Doina Petrescu was born and trained as an architect in Romania and studied philosophy at the École des Hautes Études en Sciences Sociales in Paris with Jacques Derrida; she completed a PhD in Women’s Studies at the University of Paris VIII. She has taught at the University of Sheffield’s School of Architecture since 2001, having previously taught at the UAIM Bucharest, Iowa State University, EA ParisMalaquais, and the Architectural Association, London. She considers herself a “nomadic subject” in architecture, operating between varied fields of research and practice, places, and cultures. A passionate educator, an academic aware of knowledge politics, an engaged practitioner, and an active citizen, she hopes that other ways of living and creating are possible. Constantin Petcou is a Paris-based architect whose work stresses the intersection between architecture, urbanism, service design, and semiotics. He is cofounder with Doina Petrescu of atelier d’architecture autogérée (aaa), a professional organization that conducts actions and research on participatory urbanism and architecture involving local residents in self-manag-


External Authors Lisa Selin Davis is a design, architecture, and urban issues journalist obsessed with all things pertaining to urban planning. She has written for Time, the New York Times, New York magazine, Qz.com, the Wall Street Journal, Parenting, AARP, and many other publications and has received numerous fellowships. Robert Lane an architect and urban designer, is a senior fellow for urban design at the Regional Plan Association. He directs the regional design program, which is devoted to improving the metropolitan landscape through research and place-based planning and design interventions. His work focuses on the relationship between transit, land use, and urban design and emphasizes public participation and communication through visual techniques. Larry Levy is a lifetime Long Island resident. Currently Executive Dean of Hofstra Universityâ&#x20AC;&#x2122;s National Center for Suburban Studies, he was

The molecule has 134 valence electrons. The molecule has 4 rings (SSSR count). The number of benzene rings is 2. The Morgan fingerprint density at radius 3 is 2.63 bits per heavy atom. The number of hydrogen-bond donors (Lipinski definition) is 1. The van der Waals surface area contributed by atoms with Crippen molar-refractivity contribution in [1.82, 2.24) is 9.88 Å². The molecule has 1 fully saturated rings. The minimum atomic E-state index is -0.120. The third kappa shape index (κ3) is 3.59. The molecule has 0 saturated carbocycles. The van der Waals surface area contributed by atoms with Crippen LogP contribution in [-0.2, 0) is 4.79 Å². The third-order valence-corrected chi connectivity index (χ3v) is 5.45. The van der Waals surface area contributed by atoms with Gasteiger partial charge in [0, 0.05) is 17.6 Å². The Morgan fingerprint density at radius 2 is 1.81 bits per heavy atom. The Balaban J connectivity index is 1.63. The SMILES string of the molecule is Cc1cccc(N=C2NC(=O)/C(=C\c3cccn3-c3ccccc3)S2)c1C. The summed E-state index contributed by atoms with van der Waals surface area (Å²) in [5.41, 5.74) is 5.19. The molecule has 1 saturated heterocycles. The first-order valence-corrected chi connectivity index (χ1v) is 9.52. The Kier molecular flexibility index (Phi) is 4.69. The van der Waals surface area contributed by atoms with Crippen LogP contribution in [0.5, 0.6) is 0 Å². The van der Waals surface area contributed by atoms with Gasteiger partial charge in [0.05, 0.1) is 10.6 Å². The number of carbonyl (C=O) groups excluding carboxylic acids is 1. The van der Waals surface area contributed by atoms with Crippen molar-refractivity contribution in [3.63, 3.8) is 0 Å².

previously Senior Editorial Writer and Chief Political Columnist for Newsday and remains involved in the world of journalism and politics. David Rusk is president of the Metropolitan Area Research Corporation. He combines strong analytical skills with practical political experience. He is a former federal Labor Department official, New Mexico legislator, and mayor of Albuquerque. Now a consultant on urban policy, Rusk has worked in more than 120 US communities. Abroad, and he has lectured on urban problems in Canada, England, Germany, South Africa, and the Netherlands. June Williamson is Associate Professor of Architecture at the City College of New York. An urban designer and registered architect, she has authored design guidelines and consulted on numerous urban planning projects throughout the United States. She has taught at Columbia University, Georgia Institute of Technology, University of Utah, and the Boston Architectural College. She is co-author, with Ellen Dunham-Jones, of Retrofitting Suburbia: Urban Design Solutions for Redesigning Suburbs.

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ing projects in their neighborhoods, engaging in social and ecological practices, and initiating resilient networks (www.urbantactcs.org).